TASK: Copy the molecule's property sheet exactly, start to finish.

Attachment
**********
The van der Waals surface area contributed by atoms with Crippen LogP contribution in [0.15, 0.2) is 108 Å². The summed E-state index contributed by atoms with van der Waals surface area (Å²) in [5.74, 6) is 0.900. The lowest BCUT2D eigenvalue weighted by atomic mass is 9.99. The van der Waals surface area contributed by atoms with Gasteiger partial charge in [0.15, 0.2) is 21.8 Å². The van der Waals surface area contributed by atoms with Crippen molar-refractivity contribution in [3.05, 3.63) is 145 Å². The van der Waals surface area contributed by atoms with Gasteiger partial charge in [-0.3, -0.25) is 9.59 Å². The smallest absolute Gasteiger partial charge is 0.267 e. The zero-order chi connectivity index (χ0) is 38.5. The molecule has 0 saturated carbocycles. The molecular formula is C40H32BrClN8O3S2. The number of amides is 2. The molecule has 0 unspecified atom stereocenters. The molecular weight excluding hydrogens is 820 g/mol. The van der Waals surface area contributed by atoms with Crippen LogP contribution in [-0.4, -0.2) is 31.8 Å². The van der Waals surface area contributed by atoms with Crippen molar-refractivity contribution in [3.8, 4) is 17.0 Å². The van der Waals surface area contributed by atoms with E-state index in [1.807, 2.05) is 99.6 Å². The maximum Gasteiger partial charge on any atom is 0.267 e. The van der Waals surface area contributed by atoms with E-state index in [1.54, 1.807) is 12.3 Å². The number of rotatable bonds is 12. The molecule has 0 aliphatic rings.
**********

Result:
The van der Waals surface area contributed by atoms with Crippen LogP contribution in [0.15, 0.2) is 108 Å². The summed E-state index contributed by atoms with van der Waals surface area (Å²) in [5.74, 6) is 0.900. The lowest BCUT2D eigenvalue weighted by atomic mass is 9.99. The van der Waals surface area contributed by atoms with Gasteiger partial charge in [0.15, 0.2) is 21.8 Å². The van der Waals surface area contributed by atoms with Crippen molar-refractivity contribution in [3.05, 3.63) is 145 Å². The van der Waals surface area contributed by atoms with Gasteiger partial charge in [-0.3, -0.25) is 9.59 Å². The smallest absolute Gasteiger partial charge is 0.267 e. The zero-order chi connectivity index (χ0) is 38.5. The molecule has 0 saturated carbocycles. The molecular formula is C40H32BrClN8O3S2. The number of amides is 2. The molecule has 0 unspecified atom stereocenters. The molecular weight excluding hydrogens is 820 g/mol. The van der Waals surface area contributed by atoms with Crippen LogP contribution in [-0.4, -0.2) is 31.8 Å². The van der Waals surface area contributed by atoms with Crippen molar-refractivity contribution in [3.8, 4) is 17.0 Å². The van der Waals surface area contributed by atoms with E-state index in [1.807, 2.05) is 99.6 Å². The maximum Gasteiger partial charge on any atom is 0.267 e. The van der Waals surface area contributed by atoms with E-state index in [1.54, 1.807) is 12.3 Å². The number of rotatable bonds is 12. The molecule has 0 aliphatic rings.